"Mindfulness Practice isn't just about escaping to some magical inner realm devoid of life's challenges. The Practice is about calming your mind and opening your heart enough to engage Life directly, to be more fully Present in a kind, clear, and helpful way."

Your MMM Courtesy Wake Up Call! The Musings of a Long-time Student of Meditation

Sunday, March 22, 2020

When Things Fall Apart

“We awaken this bodhichitta, this tenderness for life, when we can no longer shield ourselves from the vulnerability of our condition, 
from the basic fragility of existence."
-- Pema Chodron, When Things Fall Apart: Heart Advice for Difficult Times

"This practice trains us to see and feel that our pain and difficulty in this life, 
and the pain and difficulty of others, is the gateway 
that will lead us down the path of love."
--  Norman Fischer, Training in Compassion: 
Zen Teachings on the Practice of Lojong

For years now, my life has seemed relatively stable within the flux of impermanence.   Samsara was samsara, of course. Yet things seemed to change incrementally, moment to moment.  Life had its ups and downs, but it appeared fairly predictable. 

And Then.


The world was turned upside down by the COVID19 pandemic.  The unimaginable has happened.  And it is clear. It is only going to get worse before it gets better here in Western Massachusetts.

To be honest, I'm fried.  This post will be brief.  I've spent hours and hours over the past ten days reaching out to network with friends and family.  Hours and hours, at times tied in knots, sitting here learning Zoom and other programs, tying together the technological strands of the web, so that my Mindfulness CircleMates and I can close the distance in this time of "social distancing."

Yet, at this moment, after days and days spending too much time in front of a computer screen, the Practice still sustains me.  I can still breathe deeply and feel the sacred space of the Present moment beyond the buzz.  Sitting here this moment, I can feel my Heart.  Grateful to the Teachers of Tonglen Practice, I can breath in the turmoil, the pain, the fear, and let it heal within the boundless space of our shared heart.  In the pause between the in-breath and out-breath, I can touch that place in my heart of hearts that wishes to alleviate our suffering.  Then, I can allow its release with my out-breath into the gracious spaciousness of life as a prayer.

Chinese Nurses Shave Heads and Carry On
I come to tears here.  But these tears are not of grief alone.  

They also are tears of profound appreciation for the work of those on the front lines of this pandemic.  For the doctors and nurses, of course.  Their efforts are heroic.  

Yet, these tears are also for the grocery store workers, drug store staff, the countless millions of people across this vast planet who continue doing what they do because what they do is essential to the support of life.  These tears are for the nobility central to the human spirit, for Italians serenading one another from their balconies, volunteers delivering food to their homebound elders.  These are tears of gratitude and appreciation for the awesome and fragile majesty of the human condition.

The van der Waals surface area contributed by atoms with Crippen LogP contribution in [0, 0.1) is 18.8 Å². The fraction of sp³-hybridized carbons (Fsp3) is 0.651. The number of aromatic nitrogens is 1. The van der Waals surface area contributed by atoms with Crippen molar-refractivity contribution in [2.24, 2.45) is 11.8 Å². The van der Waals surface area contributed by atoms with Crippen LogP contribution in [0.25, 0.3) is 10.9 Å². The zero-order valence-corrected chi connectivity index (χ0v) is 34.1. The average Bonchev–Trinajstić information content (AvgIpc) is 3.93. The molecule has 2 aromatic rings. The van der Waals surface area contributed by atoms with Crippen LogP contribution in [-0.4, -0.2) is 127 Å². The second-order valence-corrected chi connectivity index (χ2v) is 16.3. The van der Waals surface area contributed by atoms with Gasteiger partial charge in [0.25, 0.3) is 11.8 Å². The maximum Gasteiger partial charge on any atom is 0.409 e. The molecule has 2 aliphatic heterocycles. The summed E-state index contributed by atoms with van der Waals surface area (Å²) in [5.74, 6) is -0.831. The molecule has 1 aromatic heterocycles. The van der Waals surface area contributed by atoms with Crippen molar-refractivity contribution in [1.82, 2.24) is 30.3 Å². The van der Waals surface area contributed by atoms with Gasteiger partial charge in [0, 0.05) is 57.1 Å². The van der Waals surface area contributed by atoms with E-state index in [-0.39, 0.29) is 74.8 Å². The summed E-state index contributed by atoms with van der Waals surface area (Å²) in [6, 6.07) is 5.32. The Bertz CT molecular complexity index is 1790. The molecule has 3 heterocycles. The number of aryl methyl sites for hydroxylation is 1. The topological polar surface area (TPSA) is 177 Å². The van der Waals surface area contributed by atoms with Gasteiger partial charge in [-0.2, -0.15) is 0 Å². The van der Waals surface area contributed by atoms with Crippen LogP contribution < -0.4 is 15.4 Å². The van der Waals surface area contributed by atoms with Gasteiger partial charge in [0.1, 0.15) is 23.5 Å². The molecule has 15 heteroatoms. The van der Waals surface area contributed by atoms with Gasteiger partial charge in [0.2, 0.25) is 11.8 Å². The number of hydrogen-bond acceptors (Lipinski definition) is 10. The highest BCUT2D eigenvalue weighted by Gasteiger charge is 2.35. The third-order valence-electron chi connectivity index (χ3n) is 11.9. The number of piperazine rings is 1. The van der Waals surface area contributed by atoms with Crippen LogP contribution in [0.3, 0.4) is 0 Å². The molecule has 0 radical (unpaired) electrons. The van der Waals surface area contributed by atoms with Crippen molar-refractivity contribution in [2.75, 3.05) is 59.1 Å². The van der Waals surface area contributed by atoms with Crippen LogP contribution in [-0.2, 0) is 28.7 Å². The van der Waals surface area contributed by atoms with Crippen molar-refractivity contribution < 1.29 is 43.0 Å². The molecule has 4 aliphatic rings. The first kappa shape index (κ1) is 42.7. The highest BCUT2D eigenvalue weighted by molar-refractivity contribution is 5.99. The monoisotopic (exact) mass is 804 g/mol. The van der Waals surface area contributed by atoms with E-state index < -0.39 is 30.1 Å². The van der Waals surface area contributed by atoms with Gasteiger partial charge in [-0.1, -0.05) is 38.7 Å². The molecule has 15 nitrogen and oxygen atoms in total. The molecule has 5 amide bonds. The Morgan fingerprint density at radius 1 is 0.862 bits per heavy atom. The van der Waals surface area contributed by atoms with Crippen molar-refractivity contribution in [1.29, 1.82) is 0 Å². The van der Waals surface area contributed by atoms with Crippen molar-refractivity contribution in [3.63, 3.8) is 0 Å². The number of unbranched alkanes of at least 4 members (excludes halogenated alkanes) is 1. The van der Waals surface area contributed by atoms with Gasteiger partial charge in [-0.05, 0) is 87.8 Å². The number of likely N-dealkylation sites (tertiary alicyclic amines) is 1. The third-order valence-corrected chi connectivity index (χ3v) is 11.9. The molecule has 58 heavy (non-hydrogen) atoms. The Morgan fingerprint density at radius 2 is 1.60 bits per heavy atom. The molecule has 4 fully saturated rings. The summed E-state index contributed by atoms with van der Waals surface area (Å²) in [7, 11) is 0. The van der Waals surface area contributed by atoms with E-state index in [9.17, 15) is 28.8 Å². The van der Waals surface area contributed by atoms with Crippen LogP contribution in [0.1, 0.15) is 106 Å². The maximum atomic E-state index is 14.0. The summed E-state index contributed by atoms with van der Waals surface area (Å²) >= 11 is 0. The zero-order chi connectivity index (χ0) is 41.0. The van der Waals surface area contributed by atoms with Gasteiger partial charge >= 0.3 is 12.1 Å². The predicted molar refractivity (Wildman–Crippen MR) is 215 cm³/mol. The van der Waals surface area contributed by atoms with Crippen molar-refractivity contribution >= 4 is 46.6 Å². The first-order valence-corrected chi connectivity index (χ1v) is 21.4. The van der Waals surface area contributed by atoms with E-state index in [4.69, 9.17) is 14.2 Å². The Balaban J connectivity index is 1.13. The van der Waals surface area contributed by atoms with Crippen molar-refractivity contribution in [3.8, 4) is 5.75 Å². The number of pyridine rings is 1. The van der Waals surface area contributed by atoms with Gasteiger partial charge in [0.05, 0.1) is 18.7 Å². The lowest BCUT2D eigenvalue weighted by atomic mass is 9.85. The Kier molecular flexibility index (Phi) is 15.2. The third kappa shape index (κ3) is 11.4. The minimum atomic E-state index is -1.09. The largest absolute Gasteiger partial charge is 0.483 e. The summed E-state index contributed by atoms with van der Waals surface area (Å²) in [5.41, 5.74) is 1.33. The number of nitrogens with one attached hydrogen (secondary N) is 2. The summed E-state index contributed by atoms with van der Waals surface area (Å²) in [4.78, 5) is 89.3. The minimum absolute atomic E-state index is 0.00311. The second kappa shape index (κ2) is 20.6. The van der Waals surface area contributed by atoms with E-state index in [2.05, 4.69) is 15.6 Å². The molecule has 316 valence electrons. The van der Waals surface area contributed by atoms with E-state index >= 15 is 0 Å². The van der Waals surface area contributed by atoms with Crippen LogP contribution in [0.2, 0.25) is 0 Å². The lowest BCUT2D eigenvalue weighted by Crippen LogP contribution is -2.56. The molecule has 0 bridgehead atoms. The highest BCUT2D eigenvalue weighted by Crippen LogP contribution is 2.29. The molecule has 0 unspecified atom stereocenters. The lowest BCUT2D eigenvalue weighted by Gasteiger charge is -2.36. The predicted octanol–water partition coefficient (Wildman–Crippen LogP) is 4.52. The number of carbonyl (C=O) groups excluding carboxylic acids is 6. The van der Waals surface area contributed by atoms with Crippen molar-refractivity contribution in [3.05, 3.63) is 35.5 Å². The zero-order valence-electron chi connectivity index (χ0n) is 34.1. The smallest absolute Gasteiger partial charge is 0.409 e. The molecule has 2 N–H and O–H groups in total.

Now, more than ever, it is obvious.  Not only are we in this together.  We are this together. We, and all beings, are -- beautifully and terribly* -- inextricably woven together into an unimaginably intricate tapestry.  A tapestry grander than words can express.

May all beings be safe.  May all beings be at peace.  May all beings rest in our True Nature. 

* this phrase is from the poem "Pandemic" by Reverend Lynn Ungar.  You can view the entire poem here:

Saturday, March 7, 2020

When You Wish Upon a Star

"The real meditation practice is how we live our lives from moment to moment." 
-- Jon Kabat-Zinn

The important point is to realize that you are never off duty.”
-- Chogyam Trungpa

Sometimes, it seems like a previous lifetime.  

Fifteen years ago, I sat on the front porch of an A-frame perched on a ridge at Zen Mountain Monastery gazing at a star-filled Catskill Mountain sky.  At that point, I knew it wasn't working out.  I was going to leave. 

I had absolutely no idea what my next move would be.

For decades, I had thought, "once the kids are grown, I can finally DO IT!" At long last,  I would leave the chaos of contemporary life and head for the hills.  There I'd find the Teacher and a sangha -- and really get spiritual. 

Now, after only six months of residency, I knew I was done.

So much for that idea.  Now what? 


Although I had, again, experienced a number of deep "openings" in the cauldron of Roshi John Daido Loori's version of Zen Training, I discovered that the rigid, hard-driving, and unabashedly hierarchical nature of the Roshi's "Eight Gates of Zen Training" didn't ring true for me.  A longtime peace activist, I deeply valued egalitarianism and the shared power experienced in consensus democracy.  I knew that a monastic life wasn't going to be that.   Yet, I thought that I was ready to "get with the program."

I wasn't. 

Though I respected many of the folks involved, and saw that the monastic life appeared to work for some, I now knew it wasn't for me.  I wasn't going to get off that easy.  I was going to have to get out there on the streets and work it out for myself -- again.

As I sat there, absolutely clueless, an image of the book Jonathan Livingston Seagull came to mind. Then, like that intrepid avian seeker of perfection, I thought, "Just hang onto the wind and trust!"  That very instant, a shooting star flashed across the night sky directly in front of my eyes.  As it disappeared into the tapestry of countless stars and fathomless blackness reaching overhead, I knew.

I wish it was always that easy.  

Sunday, February 23, 2020

Know What?

“Letting there be room for not knowing is the most important thing of all.”
― Pema Chödrön, When Things Fall Apart: 
Heart Advice for Difficult Times 

"It is only when the mind is free from the old that it meets everything anew,
and in that there is joy.